Doctors often use a Suboxone taper during addiction treatment. This medication works to reduce some of the symptoms of opiate withdrawal. Like any medication, there are potential side effects. Because of this, it is vital to get medical supervision during treatment and the right therapeutic support.

How Does Suboxone Work?

Doctor explaining a suboxone taper to a patientSuboxone is a combination of the drugs naloxone and buprenorphine. Naloxone is a pure opioid antagonist. Meanwhile, buprenorphine is a partial opioid antagonist. The buprenorphine essentially gives the individual a weaker opioid dose while they go through withdrawal symptoms.

At the same time, the naloxone works to shut down opioid receptors. This prevents the individual from being able to use other opioids. Unfortunately, naloxone alone can also lead to withdrawal symptoms. Pharmaceutical companies combine naloxone with buprenorphine to prevent serious withdrawal symptoms as the individual recovers and goes through their Suboxone taper.

The entire goal of Suboxone is to help clients recover from an addiction. It works to reduce withdrawal symptoms so that the individual can focus on their recovery. Because it blocks the absorption of opioids, emergency professionals often use Suboxone for overdose cases.

What Is a Suboxone Taper?

At a Kansas substance abuse treatment center, medical specialists will discuss the best course of treatment for each individual client. In most cases, individuals will go through a Suboxone taper after they quit using other opioids. While Suboxone helps individuals quit using, it can also be addictive.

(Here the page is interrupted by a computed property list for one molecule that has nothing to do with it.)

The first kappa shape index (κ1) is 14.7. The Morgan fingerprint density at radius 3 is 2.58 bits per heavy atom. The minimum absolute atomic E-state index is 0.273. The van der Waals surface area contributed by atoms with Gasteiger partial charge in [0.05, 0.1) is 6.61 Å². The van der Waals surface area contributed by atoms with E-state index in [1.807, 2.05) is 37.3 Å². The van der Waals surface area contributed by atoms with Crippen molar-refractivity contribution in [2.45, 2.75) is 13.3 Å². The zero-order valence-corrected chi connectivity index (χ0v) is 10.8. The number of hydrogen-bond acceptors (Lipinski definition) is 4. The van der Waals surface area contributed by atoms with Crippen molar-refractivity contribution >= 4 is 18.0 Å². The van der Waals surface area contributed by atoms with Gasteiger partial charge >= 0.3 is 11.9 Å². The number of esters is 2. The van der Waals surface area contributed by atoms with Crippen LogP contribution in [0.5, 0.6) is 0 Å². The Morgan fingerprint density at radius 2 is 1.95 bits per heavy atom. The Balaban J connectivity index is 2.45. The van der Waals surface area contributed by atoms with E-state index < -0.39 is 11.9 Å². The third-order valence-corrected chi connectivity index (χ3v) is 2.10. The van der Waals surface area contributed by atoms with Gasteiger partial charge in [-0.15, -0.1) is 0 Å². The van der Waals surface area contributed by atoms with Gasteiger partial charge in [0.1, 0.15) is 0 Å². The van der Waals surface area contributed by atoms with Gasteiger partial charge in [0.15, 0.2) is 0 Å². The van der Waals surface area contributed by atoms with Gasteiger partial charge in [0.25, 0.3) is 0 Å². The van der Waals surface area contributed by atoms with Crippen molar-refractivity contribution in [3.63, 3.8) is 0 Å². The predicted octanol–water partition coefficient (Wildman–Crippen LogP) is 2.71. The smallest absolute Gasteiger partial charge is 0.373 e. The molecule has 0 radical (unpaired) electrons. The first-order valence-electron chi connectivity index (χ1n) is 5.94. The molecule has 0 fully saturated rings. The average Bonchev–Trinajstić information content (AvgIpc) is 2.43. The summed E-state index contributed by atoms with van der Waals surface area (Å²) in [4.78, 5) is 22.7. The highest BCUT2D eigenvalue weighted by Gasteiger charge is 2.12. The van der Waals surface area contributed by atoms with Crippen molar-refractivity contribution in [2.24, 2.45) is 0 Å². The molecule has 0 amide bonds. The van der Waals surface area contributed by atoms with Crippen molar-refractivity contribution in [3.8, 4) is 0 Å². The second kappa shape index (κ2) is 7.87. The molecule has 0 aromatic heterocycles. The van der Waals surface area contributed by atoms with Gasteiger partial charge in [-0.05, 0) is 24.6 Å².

Suboxone works for withdrawal symptoms because it actually contains an opioid. One ingredient prevents the individual from getting high again. The other ingredient is an opioid that helps counteract withdrawal symptoms. The opioid is at a much lower dose than the individual normally takes.

While the opioid in Suboxone is much weaker than typical opioids, it can still cause drug dependency. In a sense, Suboxone helps individuals comfortably taper their dose of opioids to a reasonable, safe level. Then, the individual needs a Suboxone taper to get rid of their chemical addiction completely.

A Suboxone taper helps to wean the body off of drugs. The entire goal is to slowly reduce the amount of Suboxone so that the individual does not notice the change. Depending on the individual, the taper may take a few weeks or more than a month to complete.

The Side Effects of Suboxone

Like any medication, Suboxone does have some side effects. Individuals may develop constipation, nausea, back pain, or insomnia. They may have a runny nose, chills, a fever, or pain during urination. In extreme cases, the individual may have blurred vision, breathing problems, confusion, or dizziness.

If someone stops using Suboxone right away, they can go through withdrawal symptoms. These symptoms are similar to typical opioid withdrawal side effects. Withdrawal symptoms can range from mood swings to abdominal pain. Because of the potential side effects of this drug, it is essential only to take it with professional medical supervision.

Discovering the Right Treatment for an Addiction

Suboxone is just one of the many tools available that can help treat addiction. With the right treatment program, individuals can take the first step in their personal recovery journey. A high-quality rehab can help with withdrawal symptoms and ongoing therapy options. At the treatment center, clients can find help through options such as:

An addiction does not have to control your entire life. Through the Sunflower Wellness Retreat, you can take the first step toward overcoming your alcohol or drug addiction. Our team of addiction specialists can help you discover the customized treatment program and ongoing support you need to become sober. To learn more about how we can help, call us today at 855.730.8825.